Author: Giovanni Giacalone.
On the morning of May 10th Paraguay’s anti-drug prosecutor Marcelo Pecci was murdered by two hitmen on a jet ski who reached the beach where he was vacationing with his wife and shot him in the head and the back. The murder took place in Barù, a renowned location just 45 minutes away from the city of Cartagena, Colombia. The jet ski was rented by the killers in Playa Blanca, approximately 3 km away from the resort where Pecci and his wife were staying.
“One of the men got out and without saying a word he shot Marcelo twice, one shot hit him in the face and another in the back,” Pecci’s wife, Claudia Aguilera, told the newspaper El Tiempo. The hitmen then fled in the same jet ski. A hotel security guard was also shot at, although he was not injured. Prosecutor Pecci was traveling without bodyguards and his wife said that they had not received any type of threat. Additionally, the Colombian police forces were not aware of his presence in the country.
The couple had traveled from Paraguay to Cartagena on May 5th to spend their honeymoon there. The following day, after a quick visit to the city’s historic center, they reached the Decameron Hotel and Resort in Barù, where they planned to spend the rest of the time before heading back to Paraguay on May 10th, as indicated by the message published on Monday May 9th by Aguilera on social media: “The last sunset in Barú, but we will have millions more together.” At approximately 10:30 am on Tuesday morning, the last day of vacation, Pecci was gunned down in front of his wife and tourists at the hotel’s private beach. A group of Paraguayan tourists who were at the same hotel as Pecci and were leaving on the same day complained that they were held for questioning by the Colombian police for hours, and added that at the hotel and resort there was no visible security, as reported by ABC TV Paraguay.
Marcelo Pecci was a high-level prosecutor who specialized in contrasting drug trafficking, money laundering and organized crime. He had recently participated in the operation Ultranza Py against drug trafficking in Paraguay and he was also investigating the infiltration of Ndrangheta in the country. According to Gen. Jorge Luis Vargas, head of Colombia's national police, Pecci was the victim of "transnational" criminals working across borders and the murder was very likely highly planned, with a large amount of money spent to carry it out. He also added that narcos or even international terrorists could be behind the murder.
On the same day of the homicide, the Colombian police released a picture of one of the two alleged killers, a man dressed in black, wearing a Panama hat, with a Caribbean accent. The Colombian authorities announced a reward of up to 500 million Colombian pesos ($12,000) to anyone who can provide information about the assassins. The owner of the jet ski that was rented to the two hitmen said that they paid $50 to use the vehicle for 30 minutes, but they returned it just 15 minutes later.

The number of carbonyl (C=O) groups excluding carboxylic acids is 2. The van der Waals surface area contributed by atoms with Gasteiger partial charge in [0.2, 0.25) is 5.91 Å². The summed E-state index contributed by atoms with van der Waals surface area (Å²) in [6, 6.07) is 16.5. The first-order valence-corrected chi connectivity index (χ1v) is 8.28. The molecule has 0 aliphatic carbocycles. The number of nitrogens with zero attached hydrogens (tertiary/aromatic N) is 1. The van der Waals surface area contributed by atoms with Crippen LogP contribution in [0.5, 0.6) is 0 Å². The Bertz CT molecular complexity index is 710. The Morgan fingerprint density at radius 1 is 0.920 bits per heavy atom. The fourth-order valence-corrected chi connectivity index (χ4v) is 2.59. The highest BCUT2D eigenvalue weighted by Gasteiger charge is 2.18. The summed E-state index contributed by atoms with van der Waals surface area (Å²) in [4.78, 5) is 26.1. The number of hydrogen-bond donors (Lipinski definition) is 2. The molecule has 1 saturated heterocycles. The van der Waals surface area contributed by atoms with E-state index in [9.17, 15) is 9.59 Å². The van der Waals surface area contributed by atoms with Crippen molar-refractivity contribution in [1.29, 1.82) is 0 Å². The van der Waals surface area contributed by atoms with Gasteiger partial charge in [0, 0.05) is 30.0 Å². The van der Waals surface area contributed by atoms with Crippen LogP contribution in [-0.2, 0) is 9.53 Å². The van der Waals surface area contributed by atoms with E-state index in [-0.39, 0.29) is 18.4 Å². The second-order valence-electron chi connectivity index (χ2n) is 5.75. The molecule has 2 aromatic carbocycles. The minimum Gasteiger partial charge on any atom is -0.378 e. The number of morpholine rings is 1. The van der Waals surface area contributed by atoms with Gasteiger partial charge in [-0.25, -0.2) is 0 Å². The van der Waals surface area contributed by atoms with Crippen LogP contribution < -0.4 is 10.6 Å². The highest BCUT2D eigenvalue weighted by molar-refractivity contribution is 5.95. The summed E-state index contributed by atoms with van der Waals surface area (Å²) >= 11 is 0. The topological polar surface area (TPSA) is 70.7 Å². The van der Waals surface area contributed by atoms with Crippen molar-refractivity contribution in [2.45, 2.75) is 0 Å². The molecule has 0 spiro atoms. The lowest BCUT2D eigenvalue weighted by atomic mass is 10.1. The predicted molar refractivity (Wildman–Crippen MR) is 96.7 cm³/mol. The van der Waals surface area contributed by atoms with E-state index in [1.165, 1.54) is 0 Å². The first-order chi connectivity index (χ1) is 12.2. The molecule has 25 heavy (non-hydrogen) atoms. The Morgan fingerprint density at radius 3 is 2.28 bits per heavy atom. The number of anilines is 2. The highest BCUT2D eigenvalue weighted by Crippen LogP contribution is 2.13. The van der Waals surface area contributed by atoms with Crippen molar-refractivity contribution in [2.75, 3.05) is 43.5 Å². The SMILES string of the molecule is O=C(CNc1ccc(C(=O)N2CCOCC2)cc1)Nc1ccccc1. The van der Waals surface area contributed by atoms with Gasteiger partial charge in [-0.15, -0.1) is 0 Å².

There are currently two versions regarding the killers, one is that they followed Pecci and his wife all the way from Paraguay to Barù, traveling on the same plane; the second one is that they were contracted in Cartagena to conduct the hit. Rocio Vallejo, a member of the Paraguayan Parliament and the Patria Querida party claimed that organized crime is behind it, she pointed the finger against the “narco-politica” and even accused some Parliament members of being linked to the narcos, adding that “narcotrafficking knows no borders”.
As explained to the ITSS by the Brazil-based investigative journalist Maria Zuppello, who is specialized in organized crime and terrorism in Latin America: “The murder of Pecci is a tragic page not only for Paraguay but for all of Latin America that lost a prosecutor of great value. The various leads that are being followed range from the terrorist matrix of Hezbollah to the former president of Paraguay, Horacio Cartes, who was already targeted by the Dea for money laundering and narco-activity in the United States. It is now clear how Latin America has become a privileged hub for narco-terrorism”. Following the murder, the Paraguayan police searched the prison cell of Lebanese narcotrafficker Kassem Mohammed Hijazi, who was arrested in August of 2021in Ciudad del Este thanks to an investigation led by Pecci with the support of the Dea. In the meantime, Noticias Caracol revealed that four Paraguayan women who had arrived on the same flight and were staying at the same hotel as Pecci, and a person considered very close to the murdered prosecutor, are under the radar of the Colombian authorities.
It is unclear why Pecci, considering his high-level profile, was traveling without bodyguards and had not warned Colombian authorities about his presence there. It is possible that since he hadn’t received any threat, as claimed by his wife Claudia Alvarez, he thought that he would be safe in a place like Barù, renowned for international tourism and with a very low crime rate if compared to other parts of Colombia; however, the killer were after him. The investigations are currently underway with the help of the Dea, the Fbi, Interpol, and it is plausible that there will be news in the upcoming days.